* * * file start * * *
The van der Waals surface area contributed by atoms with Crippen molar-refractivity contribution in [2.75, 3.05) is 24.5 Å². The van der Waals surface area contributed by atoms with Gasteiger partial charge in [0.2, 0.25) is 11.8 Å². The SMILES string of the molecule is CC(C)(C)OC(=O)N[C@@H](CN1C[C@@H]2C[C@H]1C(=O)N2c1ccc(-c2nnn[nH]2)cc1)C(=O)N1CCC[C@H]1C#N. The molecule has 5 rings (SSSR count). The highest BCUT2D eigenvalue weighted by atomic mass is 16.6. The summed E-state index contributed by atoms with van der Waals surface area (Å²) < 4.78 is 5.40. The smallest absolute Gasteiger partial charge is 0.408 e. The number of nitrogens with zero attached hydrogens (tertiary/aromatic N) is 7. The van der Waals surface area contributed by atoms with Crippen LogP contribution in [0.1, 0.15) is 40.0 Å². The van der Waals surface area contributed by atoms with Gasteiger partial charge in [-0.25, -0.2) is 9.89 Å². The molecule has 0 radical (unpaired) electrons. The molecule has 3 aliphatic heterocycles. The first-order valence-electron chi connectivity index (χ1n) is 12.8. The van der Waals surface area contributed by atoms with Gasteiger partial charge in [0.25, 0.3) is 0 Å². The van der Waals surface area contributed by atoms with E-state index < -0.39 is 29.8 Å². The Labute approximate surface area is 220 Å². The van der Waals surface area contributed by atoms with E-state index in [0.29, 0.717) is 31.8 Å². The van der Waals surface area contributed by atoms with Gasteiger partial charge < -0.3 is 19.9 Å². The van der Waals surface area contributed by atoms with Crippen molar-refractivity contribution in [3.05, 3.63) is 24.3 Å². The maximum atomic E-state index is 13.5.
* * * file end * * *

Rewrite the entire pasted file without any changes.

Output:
The van der Waals surface area contributed by atoms with Crippen molar-refractivity contribution in [2.75, 3.05) is 24.5 Å². The van der Waals surface area contributed by atoms with Gasteiger partial charge in [0.2, 0.25) is 11.8 Å². The SMILES string of the molecule is CC(C)(C)OC(=O)N[C@@H](CN1C[C@@H]2C[C@H]1C(=O)N2c1ccc(-c2nnn[nH]2)cc1)C(=O)N1CCC[C@H]1C#N. The molecule has 5 rings (SSSR count). The highest BCUT2D eigenvalue weighted by atomic mass is 16.6. The summed E-state index contributed by atoms with van der Waals surface area (Å²) < 4.78 is 5.40. The smallest absolute Gasteiger partial charge is 0.408 e. The number of nitrogens with zero attached hydrogens (tertiary/aromatic N) is 7. The van der Waals surface area contributed by atoms with Crippen LogP contribution in [0.1, 0.15) is 40.0 Å². The van der Waals surface area contributed by atoms with Gasteiger partial charge in [-0.25, -0.2) is 9.89 Å². The molecule has 0 radical (unpaired) electrons. The molecule has 3 aliphatic heterocycles. The first-order valence-electron chi connectivity index (χ1n) is 12.8. The van der Waals surface area contributed by atoms with Gasteiger partial charge in [0.25, 0.3) is 0 Å². The van der Waals surface area contributed by atoms with E-state index < -0.39 is 29.8 Å². The Labute approximate surface area is 220 Å². The van der Waals surface area contributed by atoms with E-state index in [0.29, 0.717) is 31.8 Å². The van der Waals surface area contributed by atoms with Gasteiger partial charge < -0.3 is 19.9 Å². The van der Waals surface area contributed by atoms with Crippen molar-refractivity contribution in [3.05, 3.63) is 24.3 Å². The maximum atomic E-state index is 13.5.